Drug discovery is hard (nine out of ten drug candidates fail), time-consuming (typically 10 - 15 years), and expensive (Tufts’ 2016 estimate $2.87Bn). But things are getting better, right? In 2017, although the EMA only approved 35 new active substances, FDA drug approvals hit a 21-year high, with 46 new molecular entities approved, the highest number since 1996. This was mix of 29 small molecules and, demonstrating their increasing therapeutic importance, 17 biologics (nine antibodies, five peptides, two enzymes, and an antibody-drug conjugate). But of the 46 approvals, the FDA only counted 33% as new classes of compound, so the others would have to be from older classes of compound, which probably entered the R&D pipeline 15 – 20 years ago.
Is this bumper crop of 2017 new approvals some reflection of major advances in drug discovery techniques and technology that primed the R&D pipeline at the turn of the century? Or is it just an artifact of the FDA approval process and timeline? Hard to say either way, but in the long game of drug development, scientists and researchers will be keen to jump on any improvements that can be made now.
What contributes to the tri-fold challenges that make drug discovery and development hard, time-consuming and expensive? Surely the plethora of “latest things” – personalized and translational medicine, biomarkers, the cloud, AI, NLP, CRISPR, data lakes, etc. – will lead to better drugs sooner and more cheaply? At the highest level, probably; but down in the trenches researchers and their IT and data scientist colleagues are engaged in an ever-increasing daily struggle to develop and run more complex assays, to capture and manage larger volumes of variable and disparate data, and to handle a mix of small molecule and biologic entities; then to make sense of this data deluge and draw conclusions and insights: and often to do this with inflexible and hard-to-maintain home-grown or legacy systems that can no longer keep pace.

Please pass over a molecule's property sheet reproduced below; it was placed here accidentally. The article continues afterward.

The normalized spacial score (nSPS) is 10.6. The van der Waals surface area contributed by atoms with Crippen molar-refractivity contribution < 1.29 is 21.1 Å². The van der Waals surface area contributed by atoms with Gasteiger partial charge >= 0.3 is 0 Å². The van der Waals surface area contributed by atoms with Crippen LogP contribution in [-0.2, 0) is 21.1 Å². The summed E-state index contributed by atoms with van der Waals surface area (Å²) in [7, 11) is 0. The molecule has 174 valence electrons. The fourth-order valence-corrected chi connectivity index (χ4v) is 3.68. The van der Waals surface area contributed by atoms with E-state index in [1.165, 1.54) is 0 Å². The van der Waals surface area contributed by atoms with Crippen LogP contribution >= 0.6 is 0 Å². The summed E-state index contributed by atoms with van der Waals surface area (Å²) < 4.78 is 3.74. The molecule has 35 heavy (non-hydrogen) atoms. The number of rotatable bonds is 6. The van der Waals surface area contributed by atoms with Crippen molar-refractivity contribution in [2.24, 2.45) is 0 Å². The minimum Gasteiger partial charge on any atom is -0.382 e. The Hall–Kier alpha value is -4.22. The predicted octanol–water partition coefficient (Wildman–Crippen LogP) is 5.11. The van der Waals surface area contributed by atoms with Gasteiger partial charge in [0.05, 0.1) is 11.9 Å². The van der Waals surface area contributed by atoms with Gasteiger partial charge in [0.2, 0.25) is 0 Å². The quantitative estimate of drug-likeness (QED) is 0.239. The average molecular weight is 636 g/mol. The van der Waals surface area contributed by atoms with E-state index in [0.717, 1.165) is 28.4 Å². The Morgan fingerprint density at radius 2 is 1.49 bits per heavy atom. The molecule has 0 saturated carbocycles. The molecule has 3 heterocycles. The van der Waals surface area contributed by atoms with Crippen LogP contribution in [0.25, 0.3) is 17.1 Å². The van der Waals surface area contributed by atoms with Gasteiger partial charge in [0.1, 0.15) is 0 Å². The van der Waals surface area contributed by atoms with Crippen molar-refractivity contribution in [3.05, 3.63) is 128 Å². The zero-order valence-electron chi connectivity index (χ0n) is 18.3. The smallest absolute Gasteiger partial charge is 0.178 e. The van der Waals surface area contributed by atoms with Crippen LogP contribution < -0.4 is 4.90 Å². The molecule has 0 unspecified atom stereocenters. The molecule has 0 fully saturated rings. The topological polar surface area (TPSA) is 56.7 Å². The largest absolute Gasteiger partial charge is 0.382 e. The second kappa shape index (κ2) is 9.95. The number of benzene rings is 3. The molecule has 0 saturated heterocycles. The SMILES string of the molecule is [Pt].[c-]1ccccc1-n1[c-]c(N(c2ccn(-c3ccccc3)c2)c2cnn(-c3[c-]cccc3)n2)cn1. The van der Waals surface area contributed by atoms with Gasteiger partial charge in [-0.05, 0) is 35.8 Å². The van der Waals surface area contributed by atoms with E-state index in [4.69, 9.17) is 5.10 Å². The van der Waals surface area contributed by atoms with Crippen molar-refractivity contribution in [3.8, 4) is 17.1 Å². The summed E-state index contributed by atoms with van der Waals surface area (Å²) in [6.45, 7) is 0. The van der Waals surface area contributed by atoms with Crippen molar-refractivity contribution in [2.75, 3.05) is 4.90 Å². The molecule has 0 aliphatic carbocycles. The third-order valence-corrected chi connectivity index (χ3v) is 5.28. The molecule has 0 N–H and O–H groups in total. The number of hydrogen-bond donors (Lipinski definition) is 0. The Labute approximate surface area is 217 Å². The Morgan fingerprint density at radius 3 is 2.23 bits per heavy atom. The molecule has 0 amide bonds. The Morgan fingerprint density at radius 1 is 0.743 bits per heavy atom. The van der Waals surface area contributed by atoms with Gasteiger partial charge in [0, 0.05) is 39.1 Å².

Let’s look at some of these challenges in more detail.
Informatics systems built on traditional RDBMS require expensive DB operators just to keep them functioning, and much time and budget has to be devoted to fixing issues and keeping up with software and system upgrades: this leaves little or no time to make enhancements or to adjust the system to incorporate a new assay or manage and index a novel and different data type. This delays IT staff making even the simplest requested change and may spur researchers to go rogue and revert to using spreadsheets and sneakernet to capture and share data.
The Data Scientist’s inbox
Organizing and indexing the variety and volume of data and datatypes generated in modern drug discovery research is an ongoing challenge. Scientists want timely and complete access to the data, with reasonable response times to searches, and easy-to-use display forms and tables.
Older legacy informatics systems did a reasonable job of capturing, indexing, linking and presenting basic chemistry, physical properties and bioassay structured data, but at the cost of devising, setting up, and maintaining an unwieldy array of underlying files and forms. Extending a bioassay that captures additional data, reading in a completely new instrument data file, or linking two previously disconnected data elements all require modifications to the underlying data schema and forms, and add to the growing backlog of unaddressed enhancement tasks in the data scientist’s inbox.